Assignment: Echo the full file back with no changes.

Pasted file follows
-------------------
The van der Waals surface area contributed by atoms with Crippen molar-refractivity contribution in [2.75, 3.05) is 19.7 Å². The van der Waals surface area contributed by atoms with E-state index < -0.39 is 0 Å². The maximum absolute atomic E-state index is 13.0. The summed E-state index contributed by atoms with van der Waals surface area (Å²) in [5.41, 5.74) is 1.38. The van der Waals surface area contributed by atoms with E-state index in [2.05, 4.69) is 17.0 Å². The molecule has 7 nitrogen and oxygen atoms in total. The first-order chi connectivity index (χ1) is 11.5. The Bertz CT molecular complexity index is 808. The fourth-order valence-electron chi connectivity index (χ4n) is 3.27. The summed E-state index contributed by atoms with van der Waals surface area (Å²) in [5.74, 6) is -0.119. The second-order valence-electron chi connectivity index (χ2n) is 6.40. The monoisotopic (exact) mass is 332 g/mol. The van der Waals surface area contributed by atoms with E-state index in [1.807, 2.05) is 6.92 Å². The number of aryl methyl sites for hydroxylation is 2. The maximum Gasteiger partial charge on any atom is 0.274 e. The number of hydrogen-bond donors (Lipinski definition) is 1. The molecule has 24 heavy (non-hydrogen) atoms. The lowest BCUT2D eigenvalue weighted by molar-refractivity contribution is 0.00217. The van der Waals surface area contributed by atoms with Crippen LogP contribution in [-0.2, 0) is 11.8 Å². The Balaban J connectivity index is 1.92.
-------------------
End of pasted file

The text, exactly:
The van der Waals surface area contributed by atoms with Crippen molar-refractivity contribution in [2.75, 3.05) is 19.7 Å². The van der Waals surface area contributed by atoms with E-state index < -0.39 is 0 Å². The maximum absolute atomic E-state index is 13.0. The summed E-state index contributed by atoms with van der Waals surface area (Å²) in [5.41, 5.74) is 1.38. The van der Waals surface area contributed by atoms with E-state index in [2.05, 4.69) is 17.0 Å². The molecule has 7 nitrogen and oxygen atoms in total. The first-order chi connectivity index (χ1) is 11.5. The Bertz CT molecular complexity index is 808. The fourth-order valence-electron chi connectivity index (χ4n) is 3.27. The summed E-state index contributed by atoms with van der Waals surface area (Å²) in [5.74, 6) is -0.119. The second-order valence-electron chi connectivity index (χ2n) is 6.40. The monoisotopic (exact) mass is 332 g/mol. The van der Waals surface area contributed by atoms with E-state index in [1.807, 2.05) is 6.92 Å². The number of aryl methyl sites for hydroxylation is 2. The maximum Gasteiger partial charge on any atom is 0.274 e. The number of hydrogen-bond donors (Lipinski definition) is 1. The molecule has 24 heavy (non-hydrogen) atoms. The lowest BCUT2D eigenvalue weighted by molar-refractivity contribution is 0.00217. The van der Waals surface area contributed by atoms with Crippen LogP contribution in [-0.2, 0) is 11.8 Å². The Balaban J connectivity index is 1.92.